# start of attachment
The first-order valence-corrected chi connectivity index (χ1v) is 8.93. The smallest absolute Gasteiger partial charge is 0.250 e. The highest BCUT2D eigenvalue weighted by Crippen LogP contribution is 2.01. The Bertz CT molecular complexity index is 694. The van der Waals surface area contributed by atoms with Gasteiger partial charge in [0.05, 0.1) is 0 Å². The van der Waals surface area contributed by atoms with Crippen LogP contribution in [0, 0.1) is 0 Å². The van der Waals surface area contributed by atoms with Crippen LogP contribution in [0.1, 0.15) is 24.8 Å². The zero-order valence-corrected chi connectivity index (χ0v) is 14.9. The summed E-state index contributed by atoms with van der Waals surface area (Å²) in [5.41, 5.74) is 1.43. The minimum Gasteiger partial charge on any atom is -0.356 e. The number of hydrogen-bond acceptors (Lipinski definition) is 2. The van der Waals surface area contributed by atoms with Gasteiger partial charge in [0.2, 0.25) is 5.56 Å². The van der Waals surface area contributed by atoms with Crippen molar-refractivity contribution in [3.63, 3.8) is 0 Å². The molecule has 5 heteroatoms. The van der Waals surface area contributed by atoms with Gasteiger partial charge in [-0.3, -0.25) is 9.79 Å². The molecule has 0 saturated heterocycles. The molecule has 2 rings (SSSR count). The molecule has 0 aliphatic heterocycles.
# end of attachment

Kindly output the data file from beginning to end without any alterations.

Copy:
The first-order valence-corrected chi connectivity index (χ1v) is 8.93. The smallest absolute Gasteiger partial charge is 0.250 e. The highest BCUT2D eigenvalue weighted by Crippen LogP contribution is 2.01. The Bertz CT molecular complexity index is 694. The van der Waals surface area contributed by atoms with Gasteiger partial charge in [0.05, 0.1) is 0 Å². The van der Waals surface area contributed by atoms with Crippen LogP contribution in [0, 0.1) is 0 Å². The van der Waals surface area contributed by atoms with Crippen LogP contribution in [0.1, 0.15) is 24.8 Å². The zero-order valence-corrected chi connectivity index (χ0v) is 14.9. The summed E-state index contributed by atoms with van der Waals surface area (Å²) in [5.41, 5.74) is 1.43. The minimum Gasteiger partial charge on any atom is -0.356 e. The number of hydrogen-bond acceptors (Lipinski definition) is 2. The van der Waals surface area contributed by atoms with Gasteiger partial charge in [0.2, 0.25) is 5.56 Å². The van der Waals surface area contributed by atoms with Crippen molar-refractivity contribution in [3.63, 3.8) is 0 Å². The molecule has 5 heteroatoms. The van der Waals surface area contributed by atoms with Gasteiger partial charge in [-0.3, -0.25) is 9.79 Å². The molecule has 0 saturated heterocycles. The molecule has 2 rings (SSSR count). The molecule has 0 aliphatic heterocycles.